Bad weather on the East Coast means less fish being shipped out, but the supply might not be enough to keep prices down locally
POSTED: 01:30 a.m. HST, Dec 28, 2010
That severely white Christmas that has blanketed the East Coast might possibly pay off in a holiday present for islanders—stable ahi prices for New Year's sashimi.
"It's bad weather over there, so we can't ship fish to the East Coast," said Guy Tamashiro, manager of Tamashiro Market in Kalihi. "The price is always determined on availability, and if there's less demand there, that helps lower prices here."
However, prices are already high and no one yet knows how much ahi will actually be available. Fishing bans, enforced to allow fish to repropagate, are having an effect on the catch.
"So far, some boats aren't doing as well as usual, not bringing in as much tuna as we'd like," said Tamashiro. "There's a ban on one side of the islands ... and it's having an effect."
Quotas on longline fishing have reduced bigeye tuna fishing by 10 percent since 2004. Hawaii's longline fishing vessels virtually stopped bigeye fishing in the central and western Pacific as of Nov. 22 after reaching their quota. Boats are now out in nontraditional waters farther out in the eastern Pacific, and it is uncertain how much tuna is there.
Honolulu seafood markets will have a firmer idea of the prices they'll charge customers for New Year's Day sashimi after the ahi fleet returns to Honolulu Harbor today, several retailers said.
But as of yesterday, retail prices were running around $35 to $38 a pound for the medium-grade ahi that most retail customers buy—and a whopping $40 a pound for premium grade.
"At $35 a pound (for medium grade), that's higher than most times," said Alan Young, the owner of Young's Fish Market on Kalani Street in Kapalama. "It's a bit on the higher side."
Justin Tanioka, the general manager of Taniokas Seafood and Catering in Waipahu, also had medium-grade ahi at $35 to $38 a pound yesterday—$2 or $3 higher than last year.
"So far, we've had a few customers who cut their orders down," Tanioka said. "Others say, 'OK—It's New Year and it's a tradition to have sashimi in Hawaii.' Our customers know we treat them fair. When it's cheap, we make it cheap. When it's expensive, there's nothing we can do."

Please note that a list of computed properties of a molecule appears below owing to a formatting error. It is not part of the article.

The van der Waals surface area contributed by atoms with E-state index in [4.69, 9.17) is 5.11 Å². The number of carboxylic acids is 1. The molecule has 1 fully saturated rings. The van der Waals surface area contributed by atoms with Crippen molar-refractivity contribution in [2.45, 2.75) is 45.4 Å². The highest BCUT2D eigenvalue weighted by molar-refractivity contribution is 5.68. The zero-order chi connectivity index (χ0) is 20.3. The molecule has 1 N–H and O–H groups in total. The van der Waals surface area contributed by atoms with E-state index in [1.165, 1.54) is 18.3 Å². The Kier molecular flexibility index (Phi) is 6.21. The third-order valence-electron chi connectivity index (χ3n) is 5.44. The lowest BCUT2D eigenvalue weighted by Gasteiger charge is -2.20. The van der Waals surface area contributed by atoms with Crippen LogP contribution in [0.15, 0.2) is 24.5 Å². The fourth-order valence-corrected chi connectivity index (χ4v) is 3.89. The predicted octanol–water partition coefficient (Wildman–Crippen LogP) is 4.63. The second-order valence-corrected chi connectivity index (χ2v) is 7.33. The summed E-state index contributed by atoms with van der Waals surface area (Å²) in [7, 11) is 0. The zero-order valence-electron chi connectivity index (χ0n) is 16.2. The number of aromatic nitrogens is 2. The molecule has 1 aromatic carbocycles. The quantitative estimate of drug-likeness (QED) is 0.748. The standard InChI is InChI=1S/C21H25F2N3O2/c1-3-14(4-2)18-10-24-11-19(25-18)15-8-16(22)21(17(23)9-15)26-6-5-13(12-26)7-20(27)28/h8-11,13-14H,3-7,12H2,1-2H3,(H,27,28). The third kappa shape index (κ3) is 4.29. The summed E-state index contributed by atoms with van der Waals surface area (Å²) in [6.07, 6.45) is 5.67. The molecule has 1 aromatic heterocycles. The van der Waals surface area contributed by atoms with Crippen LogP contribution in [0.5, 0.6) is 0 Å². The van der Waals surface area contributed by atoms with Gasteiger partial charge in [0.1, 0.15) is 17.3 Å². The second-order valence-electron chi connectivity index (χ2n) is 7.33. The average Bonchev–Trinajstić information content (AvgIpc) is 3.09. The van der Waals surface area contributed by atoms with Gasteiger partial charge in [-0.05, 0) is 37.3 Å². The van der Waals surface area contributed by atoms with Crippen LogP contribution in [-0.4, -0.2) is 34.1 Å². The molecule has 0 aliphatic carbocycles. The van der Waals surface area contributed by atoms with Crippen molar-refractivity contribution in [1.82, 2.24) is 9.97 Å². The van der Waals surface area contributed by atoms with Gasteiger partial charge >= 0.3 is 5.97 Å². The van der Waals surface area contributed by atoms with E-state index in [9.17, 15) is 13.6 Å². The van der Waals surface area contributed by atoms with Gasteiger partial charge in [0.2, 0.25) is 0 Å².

Young believes that most customers will continue to buy sashimi this year, but perhaps at smaller quantities.
"Traditionalists always want it," Young said.
George Tanabe, a University of Hawaii professor emeritus of Japanese religion, will have 10 additional guests on New Year's Day and has been cautiously watching ahi prices.
"Oh, boy, it's so expensive," Tanabe said. "But we can't do without it."
As in Japan, there is no direct cultural connection between New Year's Day and sashimi in Hawaii's Japanese-American culture, Tanabe said.
"Sashimi is popular all year round and at New Year's it remains a staple that people like to have, like sushi," he said. "But it's a cuisine that's culturally important to have. So it's important to at least have a ceremonial amount."
With the economy still struggling and a Hawaii seasonally adjusted unemployment rate of 6.4 percent for November, Tanabe knows that many people will have to make a financial commitment to buy sashimi this New Year.
"That's not to say that they don't think it's culturally important," Tanabe said. "Most people are still going to buy it. But they may buy less of it. I don't think people will refrain."
For his own New Year celebration, Tanabe said, "I may go for a lesser grade, but the same amount as usual."
Tamashiro cautioned that there's still four days before New Year's, and much still depends on tuna catches and auctions between now and then. This early, Tamashiro was not willing to speculate on prices, except that "the very best ahi is always going to be more expensive."